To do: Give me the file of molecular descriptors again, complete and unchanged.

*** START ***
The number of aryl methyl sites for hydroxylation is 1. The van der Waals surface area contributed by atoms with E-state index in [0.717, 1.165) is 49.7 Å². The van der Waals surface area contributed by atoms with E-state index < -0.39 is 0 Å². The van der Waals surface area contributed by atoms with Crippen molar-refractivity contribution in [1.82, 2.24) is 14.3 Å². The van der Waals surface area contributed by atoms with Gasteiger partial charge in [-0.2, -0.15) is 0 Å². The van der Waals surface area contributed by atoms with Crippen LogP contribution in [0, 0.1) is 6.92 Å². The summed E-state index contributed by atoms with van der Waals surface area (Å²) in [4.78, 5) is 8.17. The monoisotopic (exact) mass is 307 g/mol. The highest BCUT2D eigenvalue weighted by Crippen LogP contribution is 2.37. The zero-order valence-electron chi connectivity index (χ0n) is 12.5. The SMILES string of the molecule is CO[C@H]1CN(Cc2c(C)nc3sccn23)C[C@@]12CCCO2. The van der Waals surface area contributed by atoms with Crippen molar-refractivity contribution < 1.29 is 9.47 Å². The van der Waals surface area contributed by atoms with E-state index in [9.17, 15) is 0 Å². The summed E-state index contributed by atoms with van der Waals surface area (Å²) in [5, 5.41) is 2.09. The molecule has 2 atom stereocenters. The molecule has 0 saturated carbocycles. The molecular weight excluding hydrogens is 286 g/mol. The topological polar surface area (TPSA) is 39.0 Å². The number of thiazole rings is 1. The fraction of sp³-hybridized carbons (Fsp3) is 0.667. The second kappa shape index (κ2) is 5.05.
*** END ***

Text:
The number of aryl methyl sites for hydroxylation is 1. The van der Waals surface area contributed by atoms with E-state index in [0.717, 1.165) is 49.7 Å². The van der Waals surface area contributed by atoms with E-state index < -0.39 is 0 Å². The van der Waals surface area contributed by atoms with Crippen molar-refractivity contribution in [1.82, 2.24) is 14.3 Å². The van der Waals surface area contributed by atoms with Gasteiger partial charge in [-0.2, -0.15) is 0 Å². The van der Waals surface area contributed by atoms with Crippen LogP contribution in [0, 0.1) is 6.92 Å². The summed E-state index contributed by atoms with van der Waals surface area (Å²) in [4.78, 5) is 8.17. The monoisotopic (exact) mass is 307 g/mol. The highest BCUT2D eigenvalue weighted by Crippen LogP contribution is 2.37. The zero-order valence-electron chi connectivity index (χ0n) is 12.5. The SMILES string of the molecule is CO[C@H]1CN(Cc2c(C)nc3sccn23)C[C@@]12CCCO2. The van der Waals surface area contributed by atoms with Crippen molar-refractivity contribution < 1.29 is 9.47 Å². The van der Waals surface area contributed by atoms with E-state index in [9.17, 15) is 0 Å². The summed E-state index contributed by atoms with van der Waals surface area (Å²) in [5, 5.41) is 2.09. The molecule has 2 atom stereocenters. The molecule has 0 saturated carbocycles. The molecular weight excluding hydrogens is 286 g/mol. The topological polar surface area (TPSA) is 39.0 Å². The number of thiazole rings is 1. The fraction of sp³-hybridized carbons (Fsp3) is 0.667. The second kappa shape index (κ2) is 5.05.